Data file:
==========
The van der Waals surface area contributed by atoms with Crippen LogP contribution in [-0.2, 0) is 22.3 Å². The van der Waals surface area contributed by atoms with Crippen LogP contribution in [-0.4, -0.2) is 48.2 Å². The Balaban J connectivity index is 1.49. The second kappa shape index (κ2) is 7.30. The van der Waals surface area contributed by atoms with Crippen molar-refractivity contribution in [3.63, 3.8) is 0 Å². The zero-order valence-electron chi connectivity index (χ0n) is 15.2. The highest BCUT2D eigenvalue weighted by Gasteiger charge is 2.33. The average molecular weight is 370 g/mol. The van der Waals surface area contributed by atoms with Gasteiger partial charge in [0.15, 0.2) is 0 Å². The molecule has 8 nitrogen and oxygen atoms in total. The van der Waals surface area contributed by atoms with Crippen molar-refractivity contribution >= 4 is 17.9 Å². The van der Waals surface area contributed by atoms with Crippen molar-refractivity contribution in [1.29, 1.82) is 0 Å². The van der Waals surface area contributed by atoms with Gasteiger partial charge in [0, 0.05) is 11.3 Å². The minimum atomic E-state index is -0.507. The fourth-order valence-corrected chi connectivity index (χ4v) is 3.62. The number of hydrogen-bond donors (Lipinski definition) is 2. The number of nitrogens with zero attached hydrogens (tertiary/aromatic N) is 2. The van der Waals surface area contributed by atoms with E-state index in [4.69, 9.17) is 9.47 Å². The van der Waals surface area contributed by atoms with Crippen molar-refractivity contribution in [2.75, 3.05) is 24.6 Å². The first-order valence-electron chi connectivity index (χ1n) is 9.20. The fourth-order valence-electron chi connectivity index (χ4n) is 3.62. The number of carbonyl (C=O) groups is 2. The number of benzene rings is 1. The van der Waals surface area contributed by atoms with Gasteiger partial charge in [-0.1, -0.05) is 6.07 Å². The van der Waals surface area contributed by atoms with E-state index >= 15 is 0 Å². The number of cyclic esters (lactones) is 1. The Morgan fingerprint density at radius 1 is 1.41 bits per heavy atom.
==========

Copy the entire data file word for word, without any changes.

The van der Waals surface area contributed by atoms with Crippen LogP contribution in [-0.2, 0) is 22.3 Å². The van der Waals surface area contributed by atoms with Crippen LogP contribution in [-0.4, -0.2) is 48.2 Å². The Balaban J connectivity index is 1.49. The second kappa shape index (κ2) is 7.30. The van der Waals surface area contributed by atoms with Crippen molar-refractivity contribution in [3.63, 3.8) is 0 Å². The zero-order valence-electron chi connectivity index (χ0n) is 15.2. The highest BCUT2D eigenvalue weighted by Gasteiger charge is 2.33. The average molecular weight is 370 g/mol. The van der Waals surface area contributed by atoms with Gasteiger partial charge in [0.15, 0.2) is 0 Å². The molecule has 8 nitrogen and oxygen atoms in total. The van der Waals surface area contributed by atoms with Crippen molar-refractivity contribution >= 4 is 17.9 Å². The van der Waals surface area contributed by atoms with Crippen molar-refractivity contribution in [1.29, 1.82) is 0 Å². The van der Waals surface area contributed by atoms with Gasteiger partial charge in [0, 0.05) is 11.3 Å². The minimum atomic E-state index is -0.507. The fourth-order valence-corrected chi connectivity index (χ4v) is 3.62. The number of hydrogen-bond donors (Lipinski definition) is 2. The number of nitrogens with zero attached hydrogens (tertiary/aromatic N) is 2. The van der Waals surface area contributed by atoms with E-state index in [4.69, 9.17) is 9.47 Å². The van der Waals surface area contributed by atoms with Crippen molar-refractivity contribution in [2.75, 3.05) is 24.6 Å². The first-order valence-electron chi connectivity index (χ1n) is 9.20. The fourth-order valence-electron chi connectivity index (χ4n) is 3.62. The number of carbonyl (C=O) groups is 2. The number of benzene rings is 1. The van der Waals surface area contributed by atoms with Gasteiger partial charge in [-0.1, -0.05) is 6.07 Å². The van der Waals surface area contributed by atoms with E-state index >= 15 is 0 Å². The number of cyclic esters (lactones) is 1. The Morgan fingerprint density at radius 1 is 1.41 bits per heavy atom.